Throughout major championship history, there has been an abundance of indelible winning moments — and losing ones.
Unfortunately for Stephanie Meadow, she’s now included in the latter part of that statement.
Playing Baltusrol’s closing par 5 on the Lower Course in the final round of the KPMG Women’s PGA Championship, the 31-year-old Northern Irishwoman needed an eagle to match the lead at 8 under and force a playoff with eventual champion Ruoning Yin.
But with 217 yards to the front edge of the 18th green and 243 yards to the hole, Meadow topped a 3-wood. It skipped over the water that sits left of the fairway, barely advancing and settling in the rough, essentially ending her victory hopes.
“Obviously that was not my career best shot there on the second,” she said following her 1-under 70 final round. “Yeah, I got lucky, and I knew it, and I still tried to make birdie. Sometimes the golf gods are in your favor and sometimes they’re not, so they were looking out for me right there, but I’ll just wipe that from the memory for now.”
Impressively, though, she still made par.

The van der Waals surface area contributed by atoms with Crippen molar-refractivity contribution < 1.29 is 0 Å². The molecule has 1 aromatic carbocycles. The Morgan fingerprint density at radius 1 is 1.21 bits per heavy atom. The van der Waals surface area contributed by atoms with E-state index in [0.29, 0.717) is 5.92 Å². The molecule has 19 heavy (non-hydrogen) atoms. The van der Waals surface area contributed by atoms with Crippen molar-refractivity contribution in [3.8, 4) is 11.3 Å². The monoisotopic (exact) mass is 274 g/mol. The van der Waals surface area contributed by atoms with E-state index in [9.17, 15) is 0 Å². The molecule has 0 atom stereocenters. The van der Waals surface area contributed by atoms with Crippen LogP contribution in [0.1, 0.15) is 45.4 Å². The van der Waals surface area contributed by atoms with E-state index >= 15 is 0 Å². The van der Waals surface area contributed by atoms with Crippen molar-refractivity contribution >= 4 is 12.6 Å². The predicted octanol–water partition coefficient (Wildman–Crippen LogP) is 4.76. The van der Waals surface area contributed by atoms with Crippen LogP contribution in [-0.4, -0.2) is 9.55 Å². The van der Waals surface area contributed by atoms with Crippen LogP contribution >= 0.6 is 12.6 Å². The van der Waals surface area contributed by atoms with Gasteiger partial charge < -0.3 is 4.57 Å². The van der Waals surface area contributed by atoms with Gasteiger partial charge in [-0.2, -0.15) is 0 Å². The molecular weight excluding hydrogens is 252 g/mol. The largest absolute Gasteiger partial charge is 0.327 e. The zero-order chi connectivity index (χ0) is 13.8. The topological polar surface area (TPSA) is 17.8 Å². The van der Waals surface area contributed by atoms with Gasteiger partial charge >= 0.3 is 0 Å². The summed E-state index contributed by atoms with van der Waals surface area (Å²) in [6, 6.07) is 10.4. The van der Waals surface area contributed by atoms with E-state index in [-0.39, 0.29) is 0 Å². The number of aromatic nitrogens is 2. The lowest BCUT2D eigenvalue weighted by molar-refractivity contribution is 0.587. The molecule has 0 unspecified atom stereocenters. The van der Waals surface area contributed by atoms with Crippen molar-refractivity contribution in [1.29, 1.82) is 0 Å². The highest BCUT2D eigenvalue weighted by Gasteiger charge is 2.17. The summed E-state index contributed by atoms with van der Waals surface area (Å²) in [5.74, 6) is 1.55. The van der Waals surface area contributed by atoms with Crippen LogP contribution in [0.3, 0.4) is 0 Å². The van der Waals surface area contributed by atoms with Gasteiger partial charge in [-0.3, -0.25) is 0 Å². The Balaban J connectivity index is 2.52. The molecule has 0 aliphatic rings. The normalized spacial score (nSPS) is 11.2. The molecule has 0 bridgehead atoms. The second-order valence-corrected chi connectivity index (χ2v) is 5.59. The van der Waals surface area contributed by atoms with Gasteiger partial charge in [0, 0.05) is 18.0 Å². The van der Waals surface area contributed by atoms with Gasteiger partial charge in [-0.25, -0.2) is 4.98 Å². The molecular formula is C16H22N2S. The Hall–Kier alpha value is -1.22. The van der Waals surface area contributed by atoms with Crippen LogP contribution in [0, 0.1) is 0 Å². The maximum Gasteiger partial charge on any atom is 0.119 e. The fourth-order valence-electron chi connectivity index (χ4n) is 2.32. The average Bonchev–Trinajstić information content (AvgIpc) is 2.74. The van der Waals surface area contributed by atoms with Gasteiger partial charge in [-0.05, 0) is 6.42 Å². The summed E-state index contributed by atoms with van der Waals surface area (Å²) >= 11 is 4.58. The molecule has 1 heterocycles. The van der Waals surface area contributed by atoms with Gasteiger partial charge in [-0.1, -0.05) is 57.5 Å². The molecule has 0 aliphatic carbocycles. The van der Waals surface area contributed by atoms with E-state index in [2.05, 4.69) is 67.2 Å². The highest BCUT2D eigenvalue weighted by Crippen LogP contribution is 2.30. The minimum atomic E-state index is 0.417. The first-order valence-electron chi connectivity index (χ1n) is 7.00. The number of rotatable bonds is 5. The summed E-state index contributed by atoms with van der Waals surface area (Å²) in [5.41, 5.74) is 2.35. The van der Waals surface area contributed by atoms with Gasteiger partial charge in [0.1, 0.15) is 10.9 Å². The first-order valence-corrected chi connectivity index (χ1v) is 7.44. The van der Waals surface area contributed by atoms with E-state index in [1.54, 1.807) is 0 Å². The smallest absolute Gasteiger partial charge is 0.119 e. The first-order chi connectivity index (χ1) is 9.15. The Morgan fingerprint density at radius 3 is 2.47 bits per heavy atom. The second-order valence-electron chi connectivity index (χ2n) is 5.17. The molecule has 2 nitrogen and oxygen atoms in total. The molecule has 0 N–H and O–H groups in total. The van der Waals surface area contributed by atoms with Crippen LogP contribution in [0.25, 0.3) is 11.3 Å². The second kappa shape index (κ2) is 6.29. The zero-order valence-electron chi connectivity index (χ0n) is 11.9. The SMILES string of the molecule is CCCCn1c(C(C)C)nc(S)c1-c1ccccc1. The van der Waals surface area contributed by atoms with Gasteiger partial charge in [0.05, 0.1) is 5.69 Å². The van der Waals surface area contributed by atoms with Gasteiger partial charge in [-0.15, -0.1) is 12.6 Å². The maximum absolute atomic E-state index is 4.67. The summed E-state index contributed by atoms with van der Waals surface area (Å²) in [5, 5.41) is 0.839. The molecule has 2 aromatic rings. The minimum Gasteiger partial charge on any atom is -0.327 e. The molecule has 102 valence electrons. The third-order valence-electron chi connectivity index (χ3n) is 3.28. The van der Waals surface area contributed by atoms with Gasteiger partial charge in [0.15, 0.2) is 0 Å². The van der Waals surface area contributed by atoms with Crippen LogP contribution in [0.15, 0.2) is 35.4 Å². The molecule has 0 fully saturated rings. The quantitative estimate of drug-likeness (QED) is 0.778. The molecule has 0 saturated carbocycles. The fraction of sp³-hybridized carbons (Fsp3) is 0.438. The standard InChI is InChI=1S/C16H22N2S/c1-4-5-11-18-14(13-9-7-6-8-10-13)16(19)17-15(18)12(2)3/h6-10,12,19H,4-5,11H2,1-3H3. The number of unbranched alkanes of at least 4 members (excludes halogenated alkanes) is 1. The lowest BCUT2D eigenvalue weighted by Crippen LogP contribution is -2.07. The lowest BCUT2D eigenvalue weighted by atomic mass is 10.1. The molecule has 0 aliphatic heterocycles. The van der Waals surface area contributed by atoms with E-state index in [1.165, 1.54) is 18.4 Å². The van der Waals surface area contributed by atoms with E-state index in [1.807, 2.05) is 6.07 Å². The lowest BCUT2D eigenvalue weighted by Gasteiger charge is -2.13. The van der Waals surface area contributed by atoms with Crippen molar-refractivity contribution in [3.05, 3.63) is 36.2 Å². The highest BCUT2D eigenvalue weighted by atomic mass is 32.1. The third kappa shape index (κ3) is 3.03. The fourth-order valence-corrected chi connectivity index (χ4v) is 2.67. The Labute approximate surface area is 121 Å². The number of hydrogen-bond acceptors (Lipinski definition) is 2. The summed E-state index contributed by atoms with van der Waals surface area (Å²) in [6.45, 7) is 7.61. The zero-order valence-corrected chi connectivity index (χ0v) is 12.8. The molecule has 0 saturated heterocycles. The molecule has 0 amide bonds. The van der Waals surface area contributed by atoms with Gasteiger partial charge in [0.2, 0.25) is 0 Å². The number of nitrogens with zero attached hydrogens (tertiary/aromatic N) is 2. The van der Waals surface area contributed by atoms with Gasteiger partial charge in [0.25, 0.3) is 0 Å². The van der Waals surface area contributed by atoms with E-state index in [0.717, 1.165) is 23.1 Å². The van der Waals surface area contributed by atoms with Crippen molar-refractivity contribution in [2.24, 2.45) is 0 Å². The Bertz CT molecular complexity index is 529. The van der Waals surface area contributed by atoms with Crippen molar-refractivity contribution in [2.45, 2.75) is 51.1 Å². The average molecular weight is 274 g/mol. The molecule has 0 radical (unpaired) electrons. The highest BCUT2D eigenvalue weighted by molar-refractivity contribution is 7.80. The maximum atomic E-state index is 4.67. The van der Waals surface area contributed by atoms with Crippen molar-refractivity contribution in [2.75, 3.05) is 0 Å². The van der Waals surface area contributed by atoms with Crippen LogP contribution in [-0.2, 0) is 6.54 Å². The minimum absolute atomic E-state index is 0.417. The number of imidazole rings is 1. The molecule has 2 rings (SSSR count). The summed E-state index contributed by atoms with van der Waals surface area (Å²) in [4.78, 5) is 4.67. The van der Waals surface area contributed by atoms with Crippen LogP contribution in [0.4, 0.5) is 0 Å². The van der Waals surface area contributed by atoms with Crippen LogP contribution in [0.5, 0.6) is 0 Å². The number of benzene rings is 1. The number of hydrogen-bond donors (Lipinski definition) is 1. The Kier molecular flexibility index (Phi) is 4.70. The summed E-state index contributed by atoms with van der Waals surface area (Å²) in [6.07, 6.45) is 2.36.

“It could have been way worse,” she said. “It was great to have that putt. The third shot was a really solid shot, so out of the rough to give myself a good look. But it happens.”
Earlier in the round, Meadow’s group, which included 54-hole leader Leona Maguire and Jenny Shin, was put on the clock (after play was suspended for nearly two hours due to thunderstorms) for slow play.
“After we restarted, I think we just fell behind really quickly,” Meadow said. “I looked over, and they were like a hole and a half, two holes in front of us. But it’s part of it. I think nine years being out here, you know how to handle being on the clock. You try not to let it get to you. Certainly makes you rush a little bit here and there, but we caught back up.”
She wasn’t rushed by the time she reached her 72nd hole, but tried to swing a little too hard and cost herself a chance at victory.
Meadow, however, posted a T-3 finish, her best on the LPGA since November 2020.
Afterward, the world’s 151st-ranked player was all smiles walking into the interview area, despite falling short of major championship glory.
“It’s been a long time since I finished tied for third, and the check is not bad,” she said with a laugh after claiming $423,070 from the $10 million purse. “I did my best. I laid it all out there, and that’s all I can do, and I’m excited to go home for two weeks.”
Source: Golf Channel